Spain: Selected Issues
International Monetary Fund, Apr 22, 2009 - Business & Economics - 93 pages
Spain’s housing boom was supported by rapid economic expansion, strong employment growth, an immigration boom, and low real interest rates. With the abrupt drying up of funding since mid-2007, these factors have eroded quickly. Through 2010, employment and value added in construction are projected to halve as peak housing starts are completed. The authorities have launched efforts to help limit foreclosures and to activate the underdeveloped rental market. In the medium term, housing market cyclicality could be reduced by fading out generous home ownership incentives.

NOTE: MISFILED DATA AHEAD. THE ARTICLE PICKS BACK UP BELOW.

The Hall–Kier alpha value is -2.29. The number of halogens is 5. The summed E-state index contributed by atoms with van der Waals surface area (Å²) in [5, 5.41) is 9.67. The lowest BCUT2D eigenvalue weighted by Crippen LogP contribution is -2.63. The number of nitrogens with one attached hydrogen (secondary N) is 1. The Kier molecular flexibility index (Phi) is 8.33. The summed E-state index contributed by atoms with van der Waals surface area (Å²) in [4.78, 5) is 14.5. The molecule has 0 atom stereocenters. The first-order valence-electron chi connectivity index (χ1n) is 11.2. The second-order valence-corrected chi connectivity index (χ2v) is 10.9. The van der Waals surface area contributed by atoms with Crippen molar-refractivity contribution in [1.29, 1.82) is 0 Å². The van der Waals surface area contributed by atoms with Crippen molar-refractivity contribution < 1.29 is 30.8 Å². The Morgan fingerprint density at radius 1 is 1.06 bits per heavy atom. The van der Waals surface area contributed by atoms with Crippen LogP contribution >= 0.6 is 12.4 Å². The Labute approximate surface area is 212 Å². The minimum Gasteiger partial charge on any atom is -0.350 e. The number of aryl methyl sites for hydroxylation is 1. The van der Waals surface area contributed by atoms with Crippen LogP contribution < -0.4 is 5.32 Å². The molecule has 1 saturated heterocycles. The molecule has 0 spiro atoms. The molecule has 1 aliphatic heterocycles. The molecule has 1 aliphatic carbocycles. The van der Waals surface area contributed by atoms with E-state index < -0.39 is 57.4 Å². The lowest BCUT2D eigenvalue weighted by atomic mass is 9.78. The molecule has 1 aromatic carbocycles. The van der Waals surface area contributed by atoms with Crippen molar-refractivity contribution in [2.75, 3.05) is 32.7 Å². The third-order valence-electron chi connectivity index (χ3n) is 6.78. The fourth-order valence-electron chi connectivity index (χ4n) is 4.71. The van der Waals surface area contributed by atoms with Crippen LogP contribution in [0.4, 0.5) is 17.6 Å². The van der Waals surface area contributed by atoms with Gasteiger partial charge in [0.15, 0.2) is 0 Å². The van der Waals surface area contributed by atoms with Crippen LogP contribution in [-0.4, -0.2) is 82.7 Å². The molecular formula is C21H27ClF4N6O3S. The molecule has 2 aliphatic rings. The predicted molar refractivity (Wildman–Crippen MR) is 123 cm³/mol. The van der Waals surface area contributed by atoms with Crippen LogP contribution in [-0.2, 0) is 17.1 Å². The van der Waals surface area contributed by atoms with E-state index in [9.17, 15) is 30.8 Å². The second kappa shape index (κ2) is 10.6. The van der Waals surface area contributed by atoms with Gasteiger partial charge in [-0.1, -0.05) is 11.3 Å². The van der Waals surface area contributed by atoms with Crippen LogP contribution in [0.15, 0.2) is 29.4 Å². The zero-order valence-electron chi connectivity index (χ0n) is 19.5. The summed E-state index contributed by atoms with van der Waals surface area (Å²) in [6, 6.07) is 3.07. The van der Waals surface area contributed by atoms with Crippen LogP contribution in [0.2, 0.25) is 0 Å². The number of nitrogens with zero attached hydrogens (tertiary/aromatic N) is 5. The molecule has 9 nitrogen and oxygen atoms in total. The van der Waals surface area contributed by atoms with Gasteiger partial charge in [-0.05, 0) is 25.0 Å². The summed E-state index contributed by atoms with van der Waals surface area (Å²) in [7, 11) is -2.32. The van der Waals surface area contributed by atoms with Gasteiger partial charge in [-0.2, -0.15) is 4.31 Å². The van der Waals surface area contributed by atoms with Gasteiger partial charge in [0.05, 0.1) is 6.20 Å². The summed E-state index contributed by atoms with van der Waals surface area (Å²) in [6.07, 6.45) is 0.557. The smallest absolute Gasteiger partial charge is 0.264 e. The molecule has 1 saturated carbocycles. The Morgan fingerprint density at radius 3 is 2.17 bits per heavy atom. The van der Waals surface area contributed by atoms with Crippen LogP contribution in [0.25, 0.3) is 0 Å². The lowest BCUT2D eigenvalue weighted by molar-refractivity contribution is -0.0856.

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adjustment assets average Banco de Espaņa Bank of Spain BBVA billion Cajas Christian Henn competition construction and real countries credit institutions debt decline demographic developments downturn dynamic Economic employment Employment Protection Legislation Euribor European Central Bank euros expenditure Figure financial turmoil fiscal position Fund staff estimates future primary balances Garcia-Montalvo household formation housing demand housing market housing starts ICT sectors IMF staff calculations immigration impact income tax indicator industry inventory KLEMS Labor Productivity Growth logit transformation Madrid measures mortgage Nicoletti Non-Performing Loans NPLs OECD payments percent of GDP percentage points points of GDP policies population growth product market regulation projected provisions public sector balance ratio real estate real interest rate reallocation reforms rental market residential construction result risk savings banks scenario assumes sector balance sheet Securitization Sources Spanish banking sector stress test structural Table tax base TFP growth Tier 1 capital Tinsa Vivienda VPOs